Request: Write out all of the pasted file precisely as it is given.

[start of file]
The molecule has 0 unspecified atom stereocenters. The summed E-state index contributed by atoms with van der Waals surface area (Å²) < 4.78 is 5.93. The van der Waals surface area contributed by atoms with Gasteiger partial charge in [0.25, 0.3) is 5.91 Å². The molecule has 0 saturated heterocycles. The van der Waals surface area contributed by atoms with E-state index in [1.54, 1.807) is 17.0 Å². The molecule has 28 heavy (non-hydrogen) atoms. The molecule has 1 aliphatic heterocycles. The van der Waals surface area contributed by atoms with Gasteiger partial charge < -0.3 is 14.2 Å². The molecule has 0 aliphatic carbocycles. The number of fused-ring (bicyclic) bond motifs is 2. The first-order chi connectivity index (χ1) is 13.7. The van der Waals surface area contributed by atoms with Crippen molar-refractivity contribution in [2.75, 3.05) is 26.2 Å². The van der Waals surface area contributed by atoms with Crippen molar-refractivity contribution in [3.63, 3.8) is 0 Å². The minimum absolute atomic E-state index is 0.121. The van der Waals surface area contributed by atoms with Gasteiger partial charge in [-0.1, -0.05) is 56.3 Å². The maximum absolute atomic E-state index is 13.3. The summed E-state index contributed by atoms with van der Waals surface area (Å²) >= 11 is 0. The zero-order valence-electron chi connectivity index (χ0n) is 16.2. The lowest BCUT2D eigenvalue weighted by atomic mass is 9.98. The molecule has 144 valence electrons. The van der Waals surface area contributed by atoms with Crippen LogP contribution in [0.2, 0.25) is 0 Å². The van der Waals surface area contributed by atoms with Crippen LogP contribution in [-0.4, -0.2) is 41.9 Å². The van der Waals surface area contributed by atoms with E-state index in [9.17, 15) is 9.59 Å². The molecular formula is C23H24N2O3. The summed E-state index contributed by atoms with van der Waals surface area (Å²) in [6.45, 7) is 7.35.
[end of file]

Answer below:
The molecule has 0 unspecified atom stereocenters. The summed E-state index contributed by atoms with van der Waals surface area (Å²) < 4.78 is 5.93. The van der Waals surface area contributed by atoms with Gasteiger partial charge in [0.25, 0.3) is 5.91 Å². The molecule has 0 saturated heterocycles. The van der Waals surface area contributed by atoms with E-state index in [1.54, 1.807) is 17.0 Å². The molecule has 28 heavy (non-hydrogen) atoms. The molecule has 1 aliphatic heterocycles. The van der Waals surface area contributed by atoms with Gasteiger partial charge < -0.3 is 14.2 Å². The molecule has 0 aliphatic carbocycles. The number of fused-ring (bicyclic) bond motifs is 2. The first-order chi connectivity index (χ1) is 13.7. The van der Waals surface area contributed by atoms with Crippen molar-refractivity contribution in [2.75, 3.05) is 26.2 Å². The van der Waals surface area contributed by atoms with Crippen molar-refractivity contribution in [3.63, 3.8) is 0 Å². The minimum absolute atomic E-state index is 0.121. The van der Waals surface area contributed by atoms with Gasteiger partial charge in [-0.1, -0.05) is 56.3 Å². The maximum absolute atomic E-state index is 13.3. The summed E-state index contributed by atoms with van der Waals surface area (Å²) >= 11 is 0. The zero-order valence-electron chi connectivity index (χ0n) is 16.2. The lowest BCUT2D eigenvalue weighted by atomic mass is 9.98. The molecule has 144 valence electrons. The van der Waals surface area contributed by atoms with Crippen LogP contribution in [0.2, 0.25) is 0 Å². The van der Waals surface area contributed by atoms with Crippen LogP contribution in [-0.4, -0.2) is 41.9 Å². The van der Waals surface area contributed by atoms with E-state index in [9.17, 15) is 9.59 Å². The molecular formula is C23H24N2O3. The summed E-state index contributed by atoms with van der Waals surface area (Å²) in [6.45, 7) is 7.35.